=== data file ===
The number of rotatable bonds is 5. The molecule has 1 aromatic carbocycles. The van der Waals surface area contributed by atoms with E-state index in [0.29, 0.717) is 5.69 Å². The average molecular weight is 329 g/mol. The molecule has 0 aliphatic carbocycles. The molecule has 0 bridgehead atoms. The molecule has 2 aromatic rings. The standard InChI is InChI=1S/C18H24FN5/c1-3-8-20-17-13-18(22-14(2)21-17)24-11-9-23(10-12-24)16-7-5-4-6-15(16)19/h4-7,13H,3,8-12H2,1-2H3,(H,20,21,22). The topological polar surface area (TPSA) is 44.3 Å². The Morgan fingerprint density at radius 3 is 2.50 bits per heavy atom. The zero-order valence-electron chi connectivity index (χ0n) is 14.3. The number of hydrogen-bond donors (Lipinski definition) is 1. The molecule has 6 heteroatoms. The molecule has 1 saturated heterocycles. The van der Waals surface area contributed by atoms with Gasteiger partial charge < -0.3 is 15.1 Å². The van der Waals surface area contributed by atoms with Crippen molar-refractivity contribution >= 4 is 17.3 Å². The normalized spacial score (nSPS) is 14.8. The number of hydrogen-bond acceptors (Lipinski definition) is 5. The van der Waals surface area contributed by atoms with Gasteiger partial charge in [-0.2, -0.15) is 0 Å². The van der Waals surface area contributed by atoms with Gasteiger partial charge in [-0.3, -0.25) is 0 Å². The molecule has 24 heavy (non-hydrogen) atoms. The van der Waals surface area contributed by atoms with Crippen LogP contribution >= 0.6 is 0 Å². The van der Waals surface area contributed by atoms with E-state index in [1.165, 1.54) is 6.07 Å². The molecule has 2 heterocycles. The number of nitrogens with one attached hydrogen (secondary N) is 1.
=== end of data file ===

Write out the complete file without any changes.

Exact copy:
The number of rotatable bonds is 5. The molecule has 1 aromatic carbocycles. The van der Waals surface area contributed by atoms with E-state index in [0.29, 0.717) is 5.69 Å². The average molecular weight is 329 g/mol. The molecule has 0 aliphatic carbocycles. The molecule has 0 bridgehead atoms. The molecule has 2 aromatic rings. The standard InChI is InChI=1S/C18H24FN5/c1-3-8-20-17-13-18(22-14(2)21-17)24-11-9-23(10-12-24)16-7-5-4-6-15(16)19/h4-7,13H,3,8-12H2,1-2H3,(H,20,21,22). The topological polar surface area (TPSA) is 44.3 Å². The Morgan fingerprint density at radius 3 is 2.50 bits per heavy atom. The zero-order valence-electron chi connectivity index (χ0n) is 14.3. The number of hydrogen-bond donors (Lipinski definition) is 1. The molecule has 6 heteroatoms. The molecule has 1 saturated heterocycles. The van der Waals surface area contributed by atoms with Gasteiger partial charge < -0.3 is 15.1 Å². The van der Waals surface area contributed by atoms with Crippen molar-refractivity contribution >= 4 is 17.3 Å². The normalized spacial score (nSPS) is 14.8. The number of hydrogen-bond acceptors (Lipinski definition) is 5. The van der Waals surface area contributed by atoms with Gasteiger partial charge in [-0.2, -0.15) is 0 Å². The van der Waals surface area contributed by atoms with Gasteiger partial charge in [-0.3, -0.25) is 0 Å². The molecule has 24 heavy (non-hydrogen) atoms. The van der Waals surface area contributed by atoms with Crippen LogP contribution >= 0.6 is 0 Å². The van der Waals surface area contributed by atoms with E-state index in [1.165, 1.54) is 6.07 Å². The molecule has 2 heterocycles. The number of nitrogens with one attached hydrogen (secondary N) is 1.